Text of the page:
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Mixing Of Covaxin & Covishield: Efficacy Check

The puzzling question that is arising as of now is about the contrasting effects of the two vaccines on protection and potency.

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A recent study undertaken by Indian Council of Medical Research (ICMR) involving 98 people, 18 of whom had unintentionally received Covishield as first dose and Covaxin as second dose in Uttar Pradesh, revealed that mixing these two Coronavirus vaccines evoked better immunogenicity than two doses of the same vaccine.

The study, which is pending to be peer reviewed, also suggested that immunisation with combination of Covaxin and Covishield was safe and the adverse effects were found to be alike in comparison to the same dose regimen.

"This is the maiden study which reports the impacts of heterologous prime-boost vaccination with an adenovirus vectored vaccine followed by an inactivated whole virus vaccine," the researchers informed.

The study was undertaken against the backdrop of the event of mixed dosing giving rise to a lot of anxiety among people, which in turn may contribute to vaccine hesitancy.

The 18 individuals, who had accidentally received Covishield as first dose and Covaxin as the second together with, 40 recipients of two doses of Covaxin and 40 recipients of two doses of Covishield, were deputed for the study, which underwent from May to June 2021.

The study compared the immunogenicity profile of the 18 participants against that of those receiving either Covaxin or Covishield. And lower or alike adverse events following immunisation in all three groups highlighted the safety of the combination vaccine-regime.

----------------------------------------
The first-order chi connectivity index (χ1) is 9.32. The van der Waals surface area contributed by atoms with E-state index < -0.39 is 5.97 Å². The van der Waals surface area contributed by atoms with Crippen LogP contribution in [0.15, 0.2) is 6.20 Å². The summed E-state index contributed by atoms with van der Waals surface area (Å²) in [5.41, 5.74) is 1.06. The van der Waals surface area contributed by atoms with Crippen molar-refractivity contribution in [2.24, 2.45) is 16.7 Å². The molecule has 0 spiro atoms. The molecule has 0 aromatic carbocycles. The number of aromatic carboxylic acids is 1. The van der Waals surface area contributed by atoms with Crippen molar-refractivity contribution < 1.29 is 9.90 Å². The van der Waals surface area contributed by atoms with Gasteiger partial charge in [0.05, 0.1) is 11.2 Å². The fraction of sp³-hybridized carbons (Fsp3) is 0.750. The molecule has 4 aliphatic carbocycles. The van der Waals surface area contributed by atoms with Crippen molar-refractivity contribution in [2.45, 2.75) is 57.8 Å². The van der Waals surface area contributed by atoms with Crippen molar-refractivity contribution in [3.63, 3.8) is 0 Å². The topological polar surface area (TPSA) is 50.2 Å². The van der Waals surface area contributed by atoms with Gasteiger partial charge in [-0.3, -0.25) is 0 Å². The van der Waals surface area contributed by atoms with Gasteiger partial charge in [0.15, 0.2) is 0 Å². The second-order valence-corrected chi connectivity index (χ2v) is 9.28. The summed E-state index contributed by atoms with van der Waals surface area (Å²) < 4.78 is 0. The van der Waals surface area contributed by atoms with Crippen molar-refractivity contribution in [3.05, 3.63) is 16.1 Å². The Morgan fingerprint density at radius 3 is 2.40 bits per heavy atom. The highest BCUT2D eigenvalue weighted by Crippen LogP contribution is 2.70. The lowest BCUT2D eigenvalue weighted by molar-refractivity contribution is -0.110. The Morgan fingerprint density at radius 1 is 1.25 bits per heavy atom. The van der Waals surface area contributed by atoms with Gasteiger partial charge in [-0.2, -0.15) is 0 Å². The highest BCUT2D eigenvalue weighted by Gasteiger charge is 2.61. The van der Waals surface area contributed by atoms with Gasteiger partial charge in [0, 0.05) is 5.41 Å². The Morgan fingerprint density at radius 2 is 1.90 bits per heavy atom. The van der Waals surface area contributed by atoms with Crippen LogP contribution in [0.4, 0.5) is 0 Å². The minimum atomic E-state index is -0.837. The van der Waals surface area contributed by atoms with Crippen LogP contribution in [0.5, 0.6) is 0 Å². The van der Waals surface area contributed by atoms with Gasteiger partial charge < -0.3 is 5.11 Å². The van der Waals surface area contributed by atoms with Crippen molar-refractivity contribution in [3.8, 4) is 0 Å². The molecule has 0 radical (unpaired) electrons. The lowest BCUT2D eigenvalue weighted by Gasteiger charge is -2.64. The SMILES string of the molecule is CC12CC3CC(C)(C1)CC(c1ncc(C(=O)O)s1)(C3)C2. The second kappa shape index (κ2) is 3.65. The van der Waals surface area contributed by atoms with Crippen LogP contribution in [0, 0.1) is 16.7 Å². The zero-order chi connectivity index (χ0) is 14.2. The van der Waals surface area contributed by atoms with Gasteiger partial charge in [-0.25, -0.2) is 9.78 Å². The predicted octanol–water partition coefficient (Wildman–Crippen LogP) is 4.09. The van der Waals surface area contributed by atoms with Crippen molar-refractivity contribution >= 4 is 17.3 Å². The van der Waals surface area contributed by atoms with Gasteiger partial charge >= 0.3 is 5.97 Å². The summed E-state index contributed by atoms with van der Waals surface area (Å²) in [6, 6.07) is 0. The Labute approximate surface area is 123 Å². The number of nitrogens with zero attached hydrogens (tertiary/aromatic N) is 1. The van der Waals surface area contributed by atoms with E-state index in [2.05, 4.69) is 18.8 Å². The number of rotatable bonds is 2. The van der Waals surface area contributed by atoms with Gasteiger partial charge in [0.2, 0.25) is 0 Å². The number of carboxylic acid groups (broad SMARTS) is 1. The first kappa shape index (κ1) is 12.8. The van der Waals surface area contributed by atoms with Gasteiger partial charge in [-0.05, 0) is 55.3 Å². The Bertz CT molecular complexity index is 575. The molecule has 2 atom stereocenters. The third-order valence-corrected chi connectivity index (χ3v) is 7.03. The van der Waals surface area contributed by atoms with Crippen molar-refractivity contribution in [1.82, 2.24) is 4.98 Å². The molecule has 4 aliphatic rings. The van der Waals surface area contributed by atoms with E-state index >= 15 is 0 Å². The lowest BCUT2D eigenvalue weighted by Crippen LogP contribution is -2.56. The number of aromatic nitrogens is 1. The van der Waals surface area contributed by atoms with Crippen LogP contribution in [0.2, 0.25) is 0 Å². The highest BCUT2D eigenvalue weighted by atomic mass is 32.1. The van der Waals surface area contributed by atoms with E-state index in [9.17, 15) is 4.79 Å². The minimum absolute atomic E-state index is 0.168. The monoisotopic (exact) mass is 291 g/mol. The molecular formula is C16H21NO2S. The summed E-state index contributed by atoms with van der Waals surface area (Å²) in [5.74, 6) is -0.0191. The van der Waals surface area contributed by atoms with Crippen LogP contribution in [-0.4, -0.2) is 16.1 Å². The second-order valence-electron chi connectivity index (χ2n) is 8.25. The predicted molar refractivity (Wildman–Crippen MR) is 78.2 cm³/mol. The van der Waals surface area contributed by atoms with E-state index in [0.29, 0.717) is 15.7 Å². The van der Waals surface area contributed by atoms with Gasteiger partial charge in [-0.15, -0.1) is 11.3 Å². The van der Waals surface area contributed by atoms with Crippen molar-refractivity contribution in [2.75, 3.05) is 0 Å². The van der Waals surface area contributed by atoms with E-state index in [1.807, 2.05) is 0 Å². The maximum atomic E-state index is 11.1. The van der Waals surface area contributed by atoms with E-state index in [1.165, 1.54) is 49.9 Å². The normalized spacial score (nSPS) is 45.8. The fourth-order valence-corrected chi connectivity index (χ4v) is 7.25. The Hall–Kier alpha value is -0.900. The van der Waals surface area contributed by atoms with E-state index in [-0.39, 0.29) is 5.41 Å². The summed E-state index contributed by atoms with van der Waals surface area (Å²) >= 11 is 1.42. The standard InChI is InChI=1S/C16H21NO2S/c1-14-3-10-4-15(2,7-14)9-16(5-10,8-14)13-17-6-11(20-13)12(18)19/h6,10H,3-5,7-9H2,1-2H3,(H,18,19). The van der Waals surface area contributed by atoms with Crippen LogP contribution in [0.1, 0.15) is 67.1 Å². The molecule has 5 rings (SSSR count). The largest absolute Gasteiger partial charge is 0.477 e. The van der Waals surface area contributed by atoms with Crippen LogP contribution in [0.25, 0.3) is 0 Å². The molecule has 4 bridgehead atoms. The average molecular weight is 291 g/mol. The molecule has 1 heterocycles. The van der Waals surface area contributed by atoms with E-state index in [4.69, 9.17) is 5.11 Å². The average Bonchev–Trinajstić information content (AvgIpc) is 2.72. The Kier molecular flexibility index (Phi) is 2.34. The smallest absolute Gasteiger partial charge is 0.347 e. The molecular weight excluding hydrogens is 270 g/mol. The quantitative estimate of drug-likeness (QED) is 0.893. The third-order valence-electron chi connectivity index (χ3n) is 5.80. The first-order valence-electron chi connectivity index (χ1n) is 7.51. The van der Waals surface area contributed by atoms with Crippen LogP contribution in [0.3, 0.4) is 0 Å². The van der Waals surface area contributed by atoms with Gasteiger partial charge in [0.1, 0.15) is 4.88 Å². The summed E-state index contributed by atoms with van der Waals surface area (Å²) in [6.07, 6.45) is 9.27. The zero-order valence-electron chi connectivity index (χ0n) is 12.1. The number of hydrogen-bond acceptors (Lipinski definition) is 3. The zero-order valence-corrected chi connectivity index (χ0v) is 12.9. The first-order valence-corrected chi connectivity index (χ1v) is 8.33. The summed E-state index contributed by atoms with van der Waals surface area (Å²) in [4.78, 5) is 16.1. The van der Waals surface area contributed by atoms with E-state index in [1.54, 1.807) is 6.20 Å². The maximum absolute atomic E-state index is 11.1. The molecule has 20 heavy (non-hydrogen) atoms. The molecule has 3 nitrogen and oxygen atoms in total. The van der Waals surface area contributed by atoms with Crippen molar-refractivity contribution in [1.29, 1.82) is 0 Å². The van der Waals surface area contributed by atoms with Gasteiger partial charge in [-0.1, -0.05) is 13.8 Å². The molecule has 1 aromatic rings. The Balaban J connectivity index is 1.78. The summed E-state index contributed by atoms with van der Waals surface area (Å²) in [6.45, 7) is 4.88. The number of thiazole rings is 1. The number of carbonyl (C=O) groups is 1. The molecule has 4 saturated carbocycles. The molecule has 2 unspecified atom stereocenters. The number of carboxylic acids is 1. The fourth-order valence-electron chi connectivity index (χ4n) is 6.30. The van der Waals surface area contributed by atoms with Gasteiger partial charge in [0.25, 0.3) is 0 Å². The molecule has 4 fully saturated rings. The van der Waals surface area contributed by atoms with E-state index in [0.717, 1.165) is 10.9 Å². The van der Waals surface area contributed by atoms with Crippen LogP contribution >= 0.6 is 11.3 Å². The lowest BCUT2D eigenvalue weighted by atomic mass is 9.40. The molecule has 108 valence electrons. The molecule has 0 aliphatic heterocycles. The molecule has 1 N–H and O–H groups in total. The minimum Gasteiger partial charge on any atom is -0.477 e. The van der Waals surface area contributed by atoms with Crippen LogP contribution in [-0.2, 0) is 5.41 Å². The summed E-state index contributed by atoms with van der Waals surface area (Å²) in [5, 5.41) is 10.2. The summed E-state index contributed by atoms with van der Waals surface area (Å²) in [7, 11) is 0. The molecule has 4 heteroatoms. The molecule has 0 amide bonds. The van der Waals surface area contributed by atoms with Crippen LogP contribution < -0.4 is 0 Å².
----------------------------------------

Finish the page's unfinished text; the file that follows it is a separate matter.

Saying that the "Immunogenicity profile against Alpha, Beta and Delta variants” was superior in case of those receiving mixed vaccine doses, the study stated that, “Neutralising antibody and IgG antibody response of the participants was also notably higher compared to that in the homologous groups."

"The findings imply that immunisation with a combination of an adenovirus vector platform-based vaccine followed by an inactivated whole virus vaccine was not only safe but also evoked better immunogenicity," the study stated.

With regards to any adverse effects following immunisation (AEFI), none of the participants involved in the study had any serious AEFI within half an hour of immunisation with the first or second dose. The reactogenicity analysis was carried out on the basis of solicited local and systemic AEFIs reported in the three groups under seven days of immunisation.

Apart from the most common local AEFI, pain at the site of injection, reported after first and second dose, no other AEFI was reported.

As per the study, the most frequently reported systemic AEFIs were fever, of low to moderate grade, which took about three to four days to subside for all the participants.

The study stated that in spite of the high median age of the individuals of the heterologous group i.e. 62 years in the study, the reactogenicity profile showed that combination of the two vaccines on the basis of distinct platforms is safe.

Underlining the impacts of the findings for the Coronavirus vaccination program, including better and improved protection against the variant strains of COVID-19, the study stated, “Such mixed regimens will assist in overcoming the challenges of shortage of particular vaccines and reduce hesitancy around vaccines in people's mind that could have genesis in programmatic 'errors' specially in settings where multiple COVID vaccines are being utilised.”


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COVID-19 Vaccine Covaxin Covishield